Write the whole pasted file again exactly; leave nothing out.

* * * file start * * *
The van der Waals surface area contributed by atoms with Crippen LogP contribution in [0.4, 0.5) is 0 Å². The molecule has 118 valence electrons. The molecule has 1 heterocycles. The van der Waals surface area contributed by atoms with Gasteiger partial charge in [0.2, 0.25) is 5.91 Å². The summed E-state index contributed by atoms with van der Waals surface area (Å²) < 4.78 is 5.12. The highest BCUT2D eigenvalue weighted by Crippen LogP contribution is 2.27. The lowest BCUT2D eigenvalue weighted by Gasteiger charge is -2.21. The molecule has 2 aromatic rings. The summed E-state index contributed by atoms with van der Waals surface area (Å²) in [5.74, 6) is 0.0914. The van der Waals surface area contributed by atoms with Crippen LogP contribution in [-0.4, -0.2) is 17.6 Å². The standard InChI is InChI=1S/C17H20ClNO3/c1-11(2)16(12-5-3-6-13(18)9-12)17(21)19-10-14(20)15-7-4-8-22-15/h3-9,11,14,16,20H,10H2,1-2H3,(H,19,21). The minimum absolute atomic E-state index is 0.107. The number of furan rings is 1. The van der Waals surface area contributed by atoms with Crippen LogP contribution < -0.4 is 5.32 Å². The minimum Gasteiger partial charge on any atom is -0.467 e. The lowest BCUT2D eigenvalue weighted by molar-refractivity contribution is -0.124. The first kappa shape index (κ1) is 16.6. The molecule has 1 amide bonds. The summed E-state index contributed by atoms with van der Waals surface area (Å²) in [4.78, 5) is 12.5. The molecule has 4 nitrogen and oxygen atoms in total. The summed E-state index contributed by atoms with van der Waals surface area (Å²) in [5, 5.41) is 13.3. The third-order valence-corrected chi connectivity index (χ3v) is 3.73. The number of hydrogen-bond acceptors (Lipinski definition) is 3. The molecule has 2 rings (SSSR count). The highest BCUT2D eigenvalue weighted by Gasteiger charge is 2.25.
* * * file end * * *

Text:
The van der Waals surface area contributed by atoms with Crippen LogP contribution in [0.4, 0.5) is 0 Å². The molecule has 118 valence electrons. The molecule has 1 heterocycles. The van der Waals surface area contributed by atoms with Gasteiger partial charge in [0.2, 0.25) is 5.91 Å². The summed E-state index contributed by atoms with van der Waals surface area (Å²) < 4.78 is 5.12. The highest BCUT2D eigenvalue weighted by Crippen LogP contribution is 2.27. The lowest BCUT2D eigenvalue weighted by Gasteiger charge is -2.21. The molecule has 2 aromatic rings. The summed E-state index contributed by atoms with van der Waals surface area (Å²) in [5.74, 6) is 0.0914. The van der Waals surface area contributed by atoms with Crippen LogP contribution in [-0.4, -0.2) is 17.6 Å². The standard InChI is InChI=1S/C17H20ClNO3/c1-11(2)16(12-5-3-6-13(18)9-12)17(21)19-10-14(20)15-7-4-8-22-15/h3-9,11,14,16,20H,10H2,1-2H3,(H,19,21). The minimum absolute atomic E-state index is 0.107. The number of furan rings is 1. The van der Waals surface area contributed by atoms with Crippen LogP contribution < -0.4 is 5.32 Å². The minimum Gasteiger partial charge on any atom is -0.467 e. The lowest BCUT2D eigenvalue weighted by molar-refractivity contribution is -0.124. The first kappa shape index (κ1) is 16.6. The molecule has 1 amide bonds. The summed E-state index contributed by atoms with van der Waals surface area (Å²) in [4.78, 5) is 12.5. The molecule has 4 nitrogen and oxygen atoms in total. The summed E-state index contributed by atoms with van der Waals surface area (Å²) in [5, 5.41) is 13.3. The third-order valence-corrected chi connectivity index (χ3v) is 3.73. The number of hydrogen-bond acceptors (Lipinski definition) is 3. The molecule has 2 rings (SSSR count). The highest BCUT2D eigenvalue weighted by Gasteiger charge is 2.25.